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How Pearson v Shalala Became a Reality

How Pearson v Shalala Became a Reality

(Landmark First Amendment Victory allowing Structure Function Health Claims)

(See Health Freedom Lawsuits Won by Attorney Jonathan Emord at the Above Link)

(Notes from Durk Pearson)

Here is how Pearson v. Shalala became a reality:

  1. We filed a Citizens Petition with the FDA to allow health claims for fish and fish oil, antioxidant vitamins, selenium, and fiber with the FDA.
  2. The FDA ignored it.
  3. We got our friends in Congress to pass a law requiring the FDA to consider these claims within a stated time.
  4. The FDA eventually stated that there was no scientific substantiation for our desired claims.
  5. The FDA proposed a regulation, published in the Federal Register, prohibiting these claims under penalty of Federal law, and, as required by the Administrative Procedures Act, opened a period for public comments on their proposed regulation.
  6. During this time period, we made a public comment and provided substantiation; 170 published peer reviewed scientific papers supported our position, and 4 did not.
  7. The FDA announced that there was no significant scientific support for our claims, and that its proposed regulation was final.
  8. Since we had commented during the public comment period, we had the key to the District Court for a lawsuit reviewing the regulation, with the evidence that we had provided with our public comments being legally entered into the judicial record.
  9. The District Court for the District of DC ruled against us.
  10. We appealed.  We won a 2-1 decision in the DC Circuit Court.  The FDA did not appeal to the Supreme Court, which was wise in light of the SCOTUS 24 Liquormart and Coors decisions.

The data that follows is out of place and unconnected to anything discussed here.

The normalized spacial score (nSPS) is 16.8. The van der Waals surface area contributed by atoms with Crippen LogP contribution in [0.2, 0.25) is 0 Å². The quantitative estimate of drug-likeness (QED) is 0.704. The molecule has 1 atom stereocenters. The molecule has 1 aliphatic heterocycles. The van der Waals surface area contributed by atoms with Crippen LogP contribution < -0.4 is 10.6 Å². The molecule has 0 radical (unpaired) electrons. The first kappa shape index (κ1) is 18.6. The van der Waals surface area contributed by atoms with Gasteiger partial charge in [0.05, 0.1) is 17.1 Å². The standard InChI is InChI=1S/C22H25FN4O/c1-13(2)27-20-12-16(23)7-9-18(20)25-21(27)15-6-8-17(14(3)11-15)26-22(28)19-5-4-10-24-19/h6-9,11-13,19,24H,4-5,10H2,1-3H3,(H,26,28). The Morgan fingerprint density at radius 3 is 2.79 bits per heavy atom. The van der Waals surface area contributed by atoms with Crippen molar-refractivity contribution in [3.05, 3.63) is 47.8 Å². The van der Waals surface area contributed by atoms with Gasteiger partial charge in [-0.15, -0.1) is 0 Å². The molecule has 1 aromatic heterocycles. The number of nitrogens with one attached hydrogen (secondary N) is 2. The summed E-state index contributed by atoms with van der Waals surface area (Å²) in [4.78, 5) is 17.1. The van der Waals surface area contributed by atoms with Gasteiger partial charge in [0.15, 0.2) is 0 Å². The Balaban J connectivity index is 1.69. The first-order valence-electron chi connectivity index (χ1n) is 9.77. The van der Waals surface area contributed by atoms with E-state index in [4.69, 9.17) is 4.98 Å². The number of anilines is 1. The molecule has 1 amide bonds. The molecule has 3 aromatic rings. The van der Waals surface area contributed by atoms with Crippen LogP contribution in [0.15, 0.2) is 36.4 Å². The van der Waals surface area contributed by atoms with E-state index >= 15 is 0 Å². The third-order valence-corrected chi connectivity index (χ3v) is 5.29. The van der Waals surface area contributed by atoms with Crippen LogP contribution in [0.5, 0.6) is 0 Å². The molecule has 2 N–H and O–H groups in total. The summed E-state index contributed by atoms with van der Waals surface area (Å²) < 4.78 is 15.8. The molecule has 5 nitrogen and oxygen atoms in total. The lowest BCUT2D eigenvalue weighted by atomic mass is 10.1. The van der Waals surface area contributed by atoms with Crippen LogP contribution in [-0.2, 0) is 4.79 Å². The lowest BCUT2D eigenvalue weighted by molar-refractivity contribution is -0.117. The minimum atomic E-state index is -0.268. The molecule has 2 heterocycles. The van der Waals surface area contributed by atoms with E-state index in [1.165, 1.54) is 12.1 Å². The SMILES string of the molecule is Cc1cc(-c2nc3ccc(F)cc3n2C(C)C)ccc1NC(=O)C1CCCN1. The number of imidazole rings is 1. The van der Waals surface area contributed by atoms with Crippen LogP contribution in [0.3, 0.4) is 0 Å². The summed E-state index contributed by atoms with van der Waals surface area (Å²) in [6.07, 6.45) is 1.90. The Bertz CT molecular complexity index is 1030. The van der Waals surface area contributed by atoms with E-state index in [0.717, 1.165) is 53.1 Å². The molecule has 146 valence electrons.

11. The FDA published a notice in the Federal Register announcing that they would continue to enforce their regulation until they decided to do something else.  We asked our attorney, Jonathan Emord, whether he had heard of any prior refusal of the Feds to obey a final Federal court decision.  After a long pause, he said, yes – one case – when Lincoln ordered the US Army to arrest Chief Justice Taney for a decision that Lincoln didn’t like.  We asked what happened.  Jonathan explained that every month an Army officer reported to President Lincoln that they were unable to find and arrest Taney.  Throughout this time, Taney was at his Supreme Court office in the US Capital building five days per week.  The US Army had a great deal more respect for the Constitution than did Lincoln.
  12. Jonathan suggested that we apply for a writ of mandamus from the Court ordering the FDA to comply with their decision, but said that the Court would be unlikely to do so because it did bnot have the resources to take over the FDa and micromanage its regulatory activity.  We suggested that Jonathan also ask the Court for a declaratory judgement that the FDA officials issuing that Federal Record statement were willfully and knowingly violating our constitutional rights.  If such a judgement were issued, those officials would be personally liable for damages and our legal costs – without limit – under Bivins v. Six Unknown  Named Agents. Bivens v. Six Unknown Named Agents 
  13. In the fastest Federal Court response we have ever heard of, we had our declaratory judgement about 5 weeks later, in exactly the form that we had reqested.  No mention by the Court was made of our request for a writ of mandamus – the judge was smart, and knew that this would be totally unnecessary because of the potential catastrophic personal consequences for the law defying FDA officials as a result of the declaratory judgement if they continued to refuse to comply with the Court’s decision in Pearson v. Shalala.  If the FDa had not caved, their officials would have lost their homes, bank accounts, and everything else when we filed suit against them personally, since they would no longer have had the protection of Sovereign Immunity. 
  14. A few weeks later the FDA caved, publishing in the Federal Register that they would engage in “prosecutorial discretion” to not prosecute qualified health or structure-function claims that had sufficient scientific basis under the Pearson v. Shalala Circuit Court For the DC District decision. The rest is history.  This landmark decision made the modern huge dietary supplement industry possible. It cost us about $500,000 personally (we think that it was worth every cent!), with about another $500,000 being donated in later stages by other parties.  It took about 8 years…